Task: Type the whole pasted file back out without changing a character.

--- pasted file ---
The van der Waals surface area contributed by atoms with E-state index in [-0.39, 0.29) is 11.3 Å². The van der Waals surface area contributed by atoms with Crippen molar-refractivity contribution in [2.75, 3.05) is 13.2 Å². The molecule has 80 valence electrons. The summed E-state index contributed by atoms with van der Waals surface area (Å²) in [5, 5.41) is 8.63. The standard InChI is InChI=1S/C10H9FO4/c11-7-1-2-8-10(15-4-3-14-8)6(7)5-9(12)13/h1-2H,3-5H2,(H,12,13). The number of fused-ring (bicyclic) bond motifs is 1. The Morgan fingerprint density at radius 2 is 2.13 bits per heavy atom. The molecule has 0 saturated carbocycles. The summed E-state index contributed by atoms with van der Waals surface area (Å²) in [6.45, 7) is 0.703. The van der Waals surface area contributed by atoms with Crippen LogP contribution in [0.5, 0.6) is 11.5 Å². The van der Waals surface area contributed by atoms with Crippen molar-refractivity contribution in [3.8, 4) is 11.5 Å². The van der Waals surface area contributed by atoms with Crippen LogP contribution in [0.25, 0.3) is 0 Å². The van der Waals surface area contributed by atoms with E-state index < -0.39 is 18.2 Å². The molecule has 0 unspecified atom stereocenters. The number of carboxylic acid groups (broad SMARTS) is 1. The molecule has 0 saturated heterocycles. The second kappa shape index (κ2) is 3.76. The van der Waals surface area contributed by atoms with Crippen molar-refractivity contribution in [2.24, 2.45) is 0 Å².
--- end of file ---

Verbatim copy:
The van der Waals surface area contributed by atoms with E-state index in [-0.39, 0.29) is 11.3 Å². The van der Waals surface area contributed by atoms with Crippen molar-refractivity contribution in [2.75, 3.05) is 13.2 Å². The molecule has 80 valence electrons. The summed E-state index contributed by atoms with van der Waals surface area (Å²) in [5, 5.41) is 8.63. The standard InChI is InChI=1S/C10H9FO4/c11-7-1-2-8-10(15-4-3-14-8)6(7)5-9(12)13/h1-2H,3-5H2,(H,12,13). The number of fused-ring (bicyclic) bond motifs is 1. The Morgan fingerprint density at radius 2 is 2.13 bits per heavy atom. The molecule has 0 saturated carbocycles. The summed E-state index contributed by atoms with van der Waals surface area (Å²) in [6.45, 7) is 0.703. The van der Waals surface area contributed by atoms with Crippen LogP contribution in [0.5, 0.6) is 11.5 Å². The van der Waals surface area contributed by atoms with Crippen molar-refractivity contribution in [3.8, 4) is 11.5 Å². The van der Waals surface area contributed by atoms with Crippen LogP contribution in [0.25, 0.3) is 0 Å². The van der Waals surface area contributed by atoms with E-state index < -0.39 is 18.2 Å². The molecule has 0 unspecified atom stereocenters. The number of carboxylic acid groups (broad SMARTS) is 1. The molecule has 0 saturated heterocycles. The second kappa shape index (κ2) is 3.76. The van der Waals surface area contributed by atoms with Crippen molar-refractivity contribution in [2.24, 2.45) is 0 Å².